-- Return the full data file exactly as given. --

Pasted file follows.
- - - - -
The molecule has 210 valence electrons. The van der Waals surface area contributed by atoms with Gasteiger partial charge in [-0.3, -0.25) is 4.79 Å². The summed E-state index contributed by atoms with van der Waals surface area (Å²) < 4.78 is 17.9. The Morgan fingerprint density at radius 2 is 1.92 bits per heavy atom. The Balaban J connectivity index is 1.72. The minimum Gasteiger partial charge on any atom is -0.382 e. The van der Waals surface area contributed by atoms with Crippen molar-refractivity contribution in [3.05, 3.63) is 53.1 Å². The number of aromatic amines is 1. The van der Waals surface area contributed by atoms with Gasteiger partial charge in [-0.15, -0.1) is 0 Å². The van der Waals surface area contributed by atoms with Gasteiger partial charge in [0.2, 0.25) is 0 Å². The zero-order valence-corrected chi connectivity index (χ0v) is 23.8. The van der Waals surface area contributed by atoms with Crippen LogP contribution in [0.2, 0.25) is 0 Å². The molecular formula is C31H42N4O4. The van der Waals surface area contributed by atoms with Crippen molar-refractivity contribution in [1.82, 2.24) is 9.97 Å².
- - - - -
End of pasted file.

The molecule has 210 valence electrons. The van der Waals surface area contributed by atoms with Gasteiger partial charge in [-0.3, -0.25) is 4.79 Å². The summed E-state index contributed by atoms with van der Waals surface area (Å²) < 4.78 is 17.9. The Morgan fingerprint density at radius 2 is 1.92 bits per heavy atom. The Balaban J connectivity index is 1.72. The minimum Gasteiger partial charge on any atom is -0.382 e. The van der Waals surface area contributed by atoms with Crippen molar-refractivity contribution in [3.05, 3.63) is 53.1 Å². The number of aromatic amines is 1. The van der Waals surface area contributed by atoms with Gasteiger partial charge in [-0.15, -0.1) is 0 Å². The van der Waals surface area contributed by atoms with Gasteiger partial charge in [0.2, 0.25) is 0 Å². The zero-order valence-corrected chi connectivity index (χ0v) is 23.8. The van der Waals surface area contributed by atoms with Crippen LogP contribution in [0.2, 0.25) is 0 Å². The molecular formula is C31H42N4O4. The van der Waals surface area contributed by atoms with Crippen molar-refractivity contribution in [1.82, 2.24) is 9.97 Å².